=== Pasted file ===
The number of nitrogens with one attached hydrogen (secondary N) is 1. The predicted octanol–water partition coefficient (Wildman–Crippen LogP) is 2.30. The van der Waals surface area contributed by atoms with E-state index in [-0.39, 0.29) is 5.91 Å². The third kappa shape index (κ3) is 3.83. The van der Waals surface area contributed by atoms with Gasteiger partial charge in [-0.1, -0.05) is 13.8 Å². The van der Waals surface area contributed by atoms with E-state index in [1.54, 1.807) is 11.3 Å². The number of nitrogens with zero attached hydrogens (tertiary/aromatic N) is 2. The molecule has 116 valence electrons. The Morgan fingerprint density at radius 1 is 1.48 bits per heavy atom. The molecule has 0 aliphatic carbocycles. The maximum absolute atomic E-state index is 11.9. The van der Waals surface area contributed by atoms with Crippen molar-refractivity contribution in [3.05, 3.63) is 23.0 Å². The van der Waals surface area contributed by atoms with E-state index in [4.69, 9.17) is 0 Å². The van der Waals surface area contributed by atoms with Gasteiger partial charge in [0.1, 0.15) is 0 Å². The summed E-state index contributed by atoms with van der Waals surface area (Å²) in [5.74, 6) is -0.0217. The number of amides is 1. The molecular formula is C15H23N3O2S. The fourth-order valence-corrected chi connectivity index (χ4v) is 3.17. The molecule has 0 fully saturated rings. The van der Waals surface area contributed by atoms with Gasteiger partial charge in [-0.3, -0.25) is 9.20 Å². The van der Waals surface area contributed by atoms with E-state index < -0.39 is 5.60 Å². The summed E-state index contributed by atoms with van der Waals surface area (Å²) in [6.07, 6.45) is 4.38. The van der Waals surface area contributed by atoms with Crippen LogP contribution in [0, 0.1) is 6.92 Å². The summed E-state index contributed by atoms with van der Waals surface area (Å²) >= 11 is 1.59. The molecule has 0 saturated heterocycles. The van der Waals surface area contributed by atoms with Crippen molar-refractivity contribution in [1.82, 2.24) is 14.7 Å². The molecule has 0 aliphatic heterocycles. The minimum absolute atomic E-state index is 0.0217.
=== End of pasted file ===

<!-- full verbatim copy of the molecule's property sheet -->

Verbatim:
The number of nitrogens with one attached hydrogen (secondary N) is 1. The predicted octanol–water partition coefficient (Wildman–Crippen LogP) is 2.30. The van der Waals surface area contributed by atoms with E-state index in [-0.39, 0.29) is 5.91 Å². The third kappa shape index (κ3) is 3.83. The van der Waals surface area contributed by atoms with Gasteiger partial charge in [-0.1, -0.05) is 13.8 Å². The van der Waals surface area contributed by atoms with E-state index in [1.54, 1.807) is 11.3 Å². The number of nitrogens with zero attached hydrogens (tertiary/aromatic N) is 2. The molecule has 116 valence electrons. The Morgan fingerprint density at radius 1 is 1.48 bits per heavy atom. The molecule has 0 aliphatic carbocycles. The maximum absolute atomic E-state index is 11.9. The van der Waals surface area contributed by atoms with Crippen molar-refractivity contribution in [3.05, 3.63) is 23.0 Å². The van der Waals surface area contributed by atoms with E-state index in [4.69, 9.17) is 0 Å². The van der Waals surface area contributed by atoms with Gasteiger partial charge in [0.1, 0.15) is 0 Å². The summed E-state index contributed by atoms with van der Waals surface area (Å²) in [5.74, 6) is -0.0217. The number of amides is 1. The molecular formula is C15H23N3O2S. The fourth-order valence-corrected chi connectivity index (χ4v) is 3.17. The molecule has 0 fully saturated rings. The van der Waals surface area contributed by atoms with Gasteiger partial charge in [-0.3, -0.25) is 9.20 Å². The van der Waals surface area contributed by atoms with E-state index < -0.39 is 5.60 Å². The summed E-state index contributed by atoms with van der Waals surface area (Å²) in [6.07, 6.45) is 4.38. The van der Waals surface area contributed by atoms with Crippen LogP contribution in [0, 0.1) is 6.92 Å². The summed E-state index contributed by atoms with van der Waals surface area (Å²) >= 11 is 1.59. The molecule has 0 saturated heterocycles. The van der Waals surface area contributed by atoms with Crippen molar-refractivity contribution in [1.82, 2.24) is 14.7 Å². The molecule has 0 aliphatic heterocycles. The minimum absolute atomic E-state index is 0.0217.